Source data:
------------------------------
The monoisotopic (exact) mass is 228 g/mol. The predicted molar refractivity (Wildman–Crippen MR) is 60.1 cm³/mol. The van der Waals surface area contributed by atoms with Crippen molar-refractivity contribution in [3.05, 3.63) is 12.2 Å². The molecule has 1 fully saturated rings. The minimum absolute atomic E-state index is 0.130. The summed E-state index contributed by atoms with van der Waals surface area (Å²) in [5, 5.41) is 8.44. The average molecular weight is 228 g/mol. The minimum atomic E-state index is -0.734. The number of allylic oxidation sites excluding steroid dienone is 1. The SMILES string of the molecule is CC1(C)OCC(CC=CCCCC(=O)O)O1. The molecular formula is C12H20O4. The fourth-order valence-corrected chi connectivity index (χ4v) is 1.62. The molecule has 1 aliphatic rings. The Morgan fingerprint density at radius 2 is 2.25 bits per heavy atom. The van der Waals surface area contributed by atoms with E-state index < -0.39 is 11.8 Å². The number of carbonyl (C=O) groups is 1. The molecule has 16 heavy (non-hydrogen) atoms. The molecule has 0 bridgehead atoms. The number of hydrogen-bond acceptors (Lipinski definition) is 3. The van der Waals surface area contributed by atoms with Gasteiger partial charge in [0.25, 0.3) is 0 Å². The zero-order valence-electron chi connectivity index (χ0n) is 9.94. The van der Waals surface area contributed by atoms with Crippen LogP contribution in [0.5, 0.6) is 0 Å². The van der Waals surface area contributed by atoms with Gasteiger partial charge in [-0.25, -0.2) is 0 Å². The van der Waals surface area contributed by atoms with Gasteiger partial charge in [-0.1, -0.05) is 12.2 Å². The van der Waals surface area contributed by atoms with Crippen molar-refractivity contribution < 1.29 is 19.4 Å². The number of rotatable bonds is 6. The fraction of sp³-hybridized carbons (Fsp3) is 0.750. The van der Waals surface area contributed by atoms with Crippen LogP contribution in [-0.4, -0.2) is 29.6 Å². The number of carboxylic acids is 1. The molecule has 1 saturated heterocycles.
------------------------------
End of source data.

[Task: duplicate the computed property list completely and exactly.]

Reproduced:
The monoisotopic (exact) mass is 228 g/mol. The predicted molar refractivity (Wildman–Crippen MR) is 60.1 cm³/mol. The van der Waals surface area contributed by atoms with Crippen molar-refractivity contribution in [3.05, 3.63) is 12.2 Å². The molecule has 1 fully saturated rings. The minimum absolute atomic E-state index is 0.130. The summed E-state index contributed by atoms with van der Waals surface area (Å²) in [5, 5.41) is 8.44. The average molecular weight is 228 g/mol. The minimum atomic E-state index is -0.734. The number of allylic oxidation sites excluding steroid dienone is 1. The SMILES string of the molecule is CC1(C)OCC(CC=CCCCC(=O)O)O1. The molecular formula is C12H20O4. The fourth-order valence-corrected chi connectivity index (χ4v) is 1.62. The molecule has 1 aliphatic rings. The Morgan fingerprint density at radius 2 is 2.25 bits per heavy atom. The van der Waals surface area contributed by atoms with E-state index < -0.39 is 11.8 Å². The number of carbonyl (C=O) groups is 1. The molecule has 16 heavy (non-hydrogen) atoms. The molecule has 0 bridgehead atoms. The number of hydrogen-bond acceptors (Lipinski definition) is 3. The van der Waals surface area contributed by atoms with Gasteiger partial charge in [0.25, 0.3) is 0 Å². The zero-order valence-electron chi connectivity index (χ0n) is 9.94. The van der Waals surface area contributed by atoms with Crippen LogP contribution in [0.5, 0.6) is 0 Å². The van der Waals surface area contributed by atoms with Gasteiger partial charge in [-0.25, -0.2) is 0 Å². The van der Waals surface area contributed by atoms with Gasteiger partial charge in [-0.1, -0.05) is 12.2 Å². The van der Waals surface area contributed by atoms with Crippen molar-refractivity contribution < 1.29 is 19.4 Å². The number of rotatable bonds is 6. The fraction of sp³-hybridized carbons (Fsp3) is 0.750. The van der Waals surface area contributed by atoms with Crippen LogP contribution in [-0.4, -0.2) is 29.6 Å². The number of carboxylic acids is 1. The molecule has 1 saturated heterocycles.